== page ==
Wednesday, March 25, 2015

Gifts for Gracias - How Does it All Work? (Part 1)

Ten years! That's how long the Gifts for Gracias project has been blessing Honduran pastors and their families (and a large number of orphans and other children, as well). We're honored to be a part of this huge group effort! In this post and the next one, I'll be explaining how the whole project works, from beginning to end.

Before we do anything else about Gifts for Gracias each year, our family has to decide whether or not to continue the project for another year. We revisit this question every year. It is an expensive project, but more than that, it takes a vast amount of time; for us, and for our volunteers in the US. Is this project worth the money and effort, or should we use our resources in a different direction? So far, we've chosen to continue, though rising costs of shipping and fewer people working on our end of things (now that many of the children are grown and moved out) make it a tougher decision than it was before. However, challenging economic times also increase the value of the gifts to the recipients, so that factors into the equation, as well.

Once we've made the decision to continue this tradition, arrangements can begin to be made. We need to have locations to receive the donations - and it takes a mountain of donations to fill a 40' shipping container! We are blessed to have volunteers in Florida and Maryland who give up space in their churches and in their homes, garages and sheds every year for this project! You people know who you are - but this includes the Cofer family, the Richards family, and Fredericktowne Baptist Church in Maryland, my parents and the Linden family in Florida.

Once the locations are set, it's time to get the word out about the project - which we do through the blog, Facebook, and emails. Donations are collected locally, and also come to us through the mail, nationally and even internationally! I remember the first time I opened a batch of gifts donated by a family in Japan to be given to people in Honduras - that was about the coolest thing ever! With the magic that is Amazon, lots of donors purchase gift items online and send them to us without ever seeing or touching the gifts themselves. 

A few months before the container ships, the donations which have been collected in Florida travel by rented truck up I-95 to Maryland, so that everything is in one place when the time comes to fill the shipping container. In the past, we've had some donations to pick up at various locations along the way between Florida and Maryland, though this year that wasn't the case. Perhaps some church, group, or individual in that part of the country would like to volunteer to collect gifts and donations for 2015? We'd love the help!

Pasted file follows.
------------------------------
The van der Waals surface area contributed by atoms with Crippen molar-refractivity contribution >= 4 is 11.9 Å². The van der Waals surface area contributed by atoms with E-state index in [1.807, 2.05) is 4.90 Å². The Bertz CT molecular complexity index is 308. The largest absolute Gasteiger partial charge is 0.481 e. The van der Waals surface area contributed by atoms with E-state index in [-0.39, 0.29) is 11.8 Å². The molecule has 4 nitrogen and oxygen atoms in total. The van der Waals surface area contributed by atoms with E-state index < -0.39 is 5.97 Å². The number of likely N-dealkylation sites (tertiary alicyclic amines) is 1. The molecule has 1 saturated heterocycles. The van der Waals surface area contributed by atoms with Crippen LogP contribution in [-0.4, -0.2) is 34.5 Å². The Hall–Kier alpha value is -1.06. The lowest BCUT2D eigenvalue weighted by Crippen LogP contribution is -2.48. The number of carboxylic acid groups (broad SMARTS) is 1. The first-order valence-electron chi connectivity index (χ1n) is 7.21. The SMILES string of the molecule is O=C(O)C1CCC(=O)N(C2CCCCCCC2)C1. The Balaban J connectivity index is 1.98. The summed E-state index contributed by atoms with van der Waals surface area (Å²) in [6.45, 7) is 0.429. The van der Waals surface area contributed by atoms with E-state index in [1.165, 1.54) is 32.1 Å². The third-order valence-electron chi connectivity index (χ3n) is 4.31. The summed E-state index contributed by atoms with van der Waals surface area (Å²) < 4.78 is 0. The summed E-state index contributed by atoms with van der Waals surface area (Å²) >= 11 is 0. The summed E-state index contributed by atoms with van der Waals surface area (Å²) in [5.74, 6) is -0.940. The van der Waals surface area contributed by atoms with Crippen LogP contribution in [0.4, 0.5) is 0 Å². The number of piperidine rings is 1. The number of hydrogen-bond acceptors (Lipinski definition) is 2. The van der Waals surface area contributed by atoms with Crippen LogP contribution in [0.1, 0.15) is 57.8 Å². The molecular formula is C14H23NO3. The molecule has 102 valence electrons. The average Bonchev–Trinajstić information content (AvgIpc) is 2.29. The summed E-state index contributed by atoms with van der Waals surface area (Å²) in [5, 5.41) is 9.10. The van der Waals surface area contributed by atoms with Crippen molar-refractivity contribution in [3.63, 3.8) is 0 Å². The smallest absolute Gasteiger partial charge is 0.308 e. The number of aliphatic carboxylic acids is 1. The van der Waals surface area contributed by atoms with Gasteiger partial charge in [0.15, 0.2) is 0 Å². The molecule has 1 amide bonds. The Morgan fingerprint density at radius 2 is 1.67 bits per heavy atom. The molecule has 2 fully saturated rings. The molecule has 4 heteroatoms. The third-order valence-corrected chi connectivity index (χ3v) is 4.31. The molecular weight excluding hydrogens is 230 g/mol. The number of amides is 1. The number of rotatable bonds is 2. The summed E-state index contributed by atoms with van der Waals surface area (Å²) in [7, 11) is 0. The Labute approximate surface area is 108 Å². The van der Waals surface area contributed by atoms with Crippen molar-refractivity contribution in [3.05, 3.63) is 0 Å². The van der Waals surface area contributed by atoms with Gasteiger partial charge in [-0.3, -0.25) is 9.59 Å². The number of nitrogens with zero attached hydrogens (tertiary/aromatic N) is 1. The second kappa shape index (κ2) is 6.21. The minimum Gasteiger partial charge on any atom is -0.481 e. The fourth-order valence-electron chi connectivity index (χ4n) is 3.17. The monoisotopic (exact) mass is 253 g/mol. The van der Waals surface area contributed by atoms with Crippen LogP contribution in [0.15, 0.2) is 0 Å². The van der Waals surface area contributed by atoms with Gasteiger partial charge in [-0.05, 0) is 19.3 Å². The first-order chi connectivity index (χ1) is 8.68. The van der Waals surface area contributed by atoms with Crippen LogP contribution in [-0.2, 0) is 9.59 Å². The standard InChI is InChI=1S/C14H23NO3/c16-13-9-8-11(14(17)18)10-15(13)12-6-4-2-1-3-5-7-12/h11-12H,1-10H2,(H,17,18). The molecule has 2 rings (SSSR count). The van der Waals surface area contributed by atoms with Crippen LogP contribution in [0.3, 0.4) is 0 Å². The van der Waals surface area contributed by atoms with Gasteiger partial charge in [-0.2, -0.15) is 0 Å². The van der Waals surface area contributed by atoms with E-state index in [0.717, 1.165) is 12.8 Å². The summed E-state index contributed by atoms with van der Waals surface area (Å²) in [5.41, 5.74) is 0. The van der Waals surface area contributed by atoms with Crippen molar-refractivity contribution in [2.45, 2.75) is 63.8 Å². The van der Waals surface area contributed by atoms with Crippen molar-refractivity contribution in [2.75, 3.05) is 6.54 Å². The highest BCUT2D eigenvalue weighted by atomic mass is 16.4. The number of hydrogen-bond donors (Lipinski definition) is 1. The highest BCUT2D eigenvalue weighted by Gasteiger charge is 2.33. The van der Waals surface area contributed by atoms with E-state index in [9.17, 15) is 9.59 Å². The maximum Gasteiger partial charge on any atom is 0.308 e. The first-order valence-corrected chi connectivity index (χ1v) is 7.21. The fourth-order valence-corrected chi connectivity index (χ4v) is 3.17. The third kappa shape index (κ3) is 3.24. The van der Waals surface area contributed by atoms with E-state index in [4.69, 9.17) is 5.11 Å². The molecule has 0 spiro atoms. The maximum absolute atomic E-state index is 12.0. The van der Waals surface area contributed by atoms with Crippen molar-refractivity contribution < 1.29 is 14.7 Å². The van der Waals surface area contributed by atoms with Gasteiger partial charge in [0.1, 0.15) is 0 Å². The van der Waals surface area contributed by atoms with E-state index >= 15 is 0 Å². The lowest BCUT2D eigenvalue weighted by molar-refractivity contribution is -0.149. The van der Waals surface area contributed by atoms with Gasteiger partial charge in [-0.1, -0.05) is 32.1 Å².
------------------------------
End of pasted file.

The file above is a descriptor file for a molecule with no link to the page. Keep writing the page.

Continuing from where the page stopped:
While all of these donated items are rolling in, our intrepid volunteers in Maryland do more than just store them. They sort out things which don't fit the guidelines for the project, they organize items into categories and label the boxes, and they pack the boxes so they are as full as can be, and tape them well for shipping!

Finally, when there are enough donations collected - and the timing on this tends to vary each year - the loading of the container is scheduled! We ship our donations with Dole - the same company that ships fruit north from Honduras. We get a special charitable rate, and they have one less empty container they have to ship back south!

We set the date, and the shipping company sets the time. We also manage a lot of the paperwork for getting the shipment through Honduran customs at this point in the process. You'd be surprised to learn how much paperwork, how many letters written and translated and signed and notarized and rejected and redone and FedEx-ed are involved in this process! But eventually all the plans are in place for the loading and shipping.

The shipping company gives a window of time when the truck can be expected to arrive on the assigned day. Volunteers gather and wait. Once the truck and container arrive, we are allotted two hours to load the whole thing. Going beyond that time limit costs extra - and we don't like to pay extra - so the crew gets right to work. There's a need for speed, plus it seems to snow on the loading day pretty frequently, so the workers like to get this done as quickly as possible. 

The loading has taken place in different locations over the years. Some years there has been heavy equipment involved to help with the loading - and other years the equipment was being loaded and sent to us! This year there was no snow, very little construction equipment, and no spools of cable for building bridges, so the process may have been a bit simpler . . . 

For instance, last year:

Once loaded, the container travels by truck to the dock, is loaded onto a container ship, and sails to Honduras. That part of the process takes less than a week!

Part 2 coming soon: Getting the donations from the ship, to our home, and then into the hands of the recipients! Thanks for reading through this long post!  

1 comment:

Jules said...

I enjoy helping pack your container with the little that I can do. I have already been thinking about this fall and what could ship. ((hugs))